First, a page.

Asian chicken and waffle breakdown - truly enjoyable in all its parts - Photos by Wasabi Prime
It's a heaping pile of super-crunchy chicken, done in a style reminiscent of Korean fried chicken, where the skin is very dry and crisp, not heavily breaded. It's topped with blistered Japanese shishito peppers -- hot, but with sweetness, delicious to eat with the chicken. It comes with two pitchers of sauces, a five spice-infused maple syrup (which I want to do to ALL maple syrup now), and their spicy Thai dipping sauce, which is like a sweet/hot Sriracha, thin and easy to pour. Delicious on their own, just as tasty combined with everything on the platter. I want to call the kimchee waffles Ed Norton waffles, because you think they're just an understated support role in the dish, but they become a surprising show-stealer, even against the chicken. They mix kimchee pepper seasoning into the waffle batter, making it a noticeable pumpkin orange, and you see the confetti flecks in the crumb. Topped with a hefty smear of their coconut butter, it's a great balance of fragrant sweetness, Korean pepper spice, all soaked into a bready waffle. Drizzled with the five spice maple syrup, I could just eat a plate of that and forsake Belgian waffles with strawberries and whipped cream forever.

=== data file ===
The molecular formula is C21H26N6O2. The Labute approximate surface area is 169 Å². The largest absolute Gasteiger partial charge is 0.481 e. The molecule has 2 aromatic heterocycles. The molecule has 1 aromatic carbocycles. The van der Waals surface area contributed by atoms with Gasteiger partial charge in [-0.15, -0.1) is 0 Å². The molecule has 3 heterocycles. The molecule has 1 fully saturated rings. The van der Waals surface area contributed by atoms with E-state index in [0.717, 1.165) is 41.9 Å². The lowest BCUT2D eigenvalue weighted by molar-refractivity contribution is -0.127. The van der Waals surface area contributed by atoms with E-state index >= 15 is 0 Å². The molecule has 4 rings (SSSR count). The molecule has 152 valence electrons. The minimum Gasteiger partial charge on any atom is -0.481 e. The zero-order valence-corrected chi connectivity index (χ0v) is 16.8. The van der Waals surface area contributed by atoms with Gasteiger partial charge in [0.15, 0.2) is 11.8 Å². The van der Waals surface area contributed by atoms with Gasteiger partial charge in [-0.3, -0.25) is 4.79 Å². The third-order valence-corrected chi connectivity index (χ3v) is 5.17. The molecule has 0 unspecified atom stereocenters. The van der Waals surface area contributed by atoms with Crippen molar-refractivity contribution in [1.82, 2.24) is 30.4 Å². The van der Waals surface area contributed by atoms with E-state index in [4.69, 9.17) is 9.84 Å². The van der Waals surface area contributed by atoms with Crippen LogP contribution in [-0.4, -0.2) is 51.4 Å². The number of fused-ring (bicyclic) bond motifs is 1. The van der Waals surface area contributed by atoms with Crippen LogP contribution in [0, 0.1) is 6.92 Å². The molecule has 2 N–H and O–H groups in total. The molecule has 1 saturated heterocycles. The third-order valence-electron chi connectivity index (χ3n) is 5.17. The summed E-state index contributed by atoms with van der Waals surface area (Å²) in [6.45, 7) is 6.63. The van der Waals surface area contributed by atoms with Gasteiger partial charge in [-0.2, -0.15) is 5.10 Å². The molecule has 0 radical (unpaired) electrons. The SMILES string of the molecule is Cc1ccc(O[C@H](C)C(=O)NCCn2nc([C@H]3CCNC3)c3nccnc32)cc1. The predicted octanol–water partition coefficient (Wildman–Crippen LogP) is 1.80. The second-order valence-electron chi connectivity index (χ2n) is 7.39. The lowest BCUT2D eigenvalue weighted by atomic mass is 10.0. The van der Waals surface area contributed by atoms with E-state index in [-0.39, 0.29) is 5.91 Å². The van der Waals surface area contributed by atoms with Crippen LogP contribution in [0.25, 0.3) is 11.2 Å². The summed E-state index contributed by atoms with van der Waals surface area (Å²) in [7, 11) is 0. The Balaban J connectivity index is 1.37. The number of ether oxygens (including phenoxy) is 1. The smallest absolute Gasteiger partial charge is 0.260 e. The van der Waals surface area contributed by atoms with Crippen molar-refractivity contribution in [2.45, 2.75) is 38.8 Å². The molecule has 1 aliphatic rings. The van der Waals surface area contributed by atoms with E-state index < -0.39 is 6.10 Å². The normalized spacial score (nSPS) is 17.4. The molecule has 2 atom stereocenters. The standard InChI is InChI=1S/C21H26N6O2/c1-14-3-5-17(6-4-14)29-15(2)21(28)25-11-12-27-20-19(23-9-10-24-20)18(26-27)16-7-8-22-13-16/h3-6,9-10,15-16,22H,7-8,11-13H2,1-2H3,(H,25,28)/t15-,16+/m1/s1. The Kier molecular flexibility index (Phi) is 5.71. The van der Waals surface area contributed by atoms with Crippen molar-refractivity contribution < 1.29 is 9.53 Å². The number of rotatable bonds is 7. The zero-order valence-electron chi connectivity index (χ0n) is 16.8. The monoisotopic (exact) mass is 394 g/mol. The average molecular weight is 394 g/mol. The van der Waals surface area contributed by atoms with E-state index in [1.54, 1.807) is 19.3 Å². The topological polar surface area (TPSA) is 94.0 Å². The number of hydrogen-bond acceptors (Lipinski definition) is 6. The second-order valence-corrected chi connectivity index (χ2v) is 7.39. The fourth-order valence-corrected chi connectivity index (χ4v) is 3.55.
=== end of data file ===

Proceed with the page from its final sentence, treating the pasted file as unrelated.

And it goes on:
Godzilla-sized smoked brisket gyoza - tradition amplified! - Photos by Wasabi Prime
It's not all eye-catching, wild fusion dishes, Kaisho has traditional-style foods, but with their own take. Their Smoked Brisket and Kimchee Gyoza uses classic Japanese dumpling preparation, but they're filled with big chunks of smoked brisket and pickled cabbage. And they're HUGE. I should have put something in the photo to show scale, like a tennis ball. The three gyoza from the Zensai/Small Plates menu is a meal on its own. Hearty, smoky, and almost like eating little bundles of a spicy brisket sandwich, since the texture is so hefty, with a good chew.

Seasonal albacore, dressed in springtime - Photo by Wasabi Prime
I'm showing a lot of heavier dishes, but Kaisho has light, seasonal fare. The seafood options are in constant rotation, based on availability. Spring is offering delicacies like albacore tuna, which has such a light, delicate flavor, which goes nicely with the fresh spice of a cucumber sambal and a creamy chili aioli, with a dressing of smoky bacon to finish. Simple, yet balanced with fresh and pickled vegetables, but never overwhelming the flavor of the fish. It's an item on their Restaurant Week menu, which you still have time to try (the last week is April 13-17), but it's also still available on their regular spring menu, for at least a little bit longer. I definitely recommend trying the tuna - not overly spicy, just a pleasant celebration of seasonal ingredients.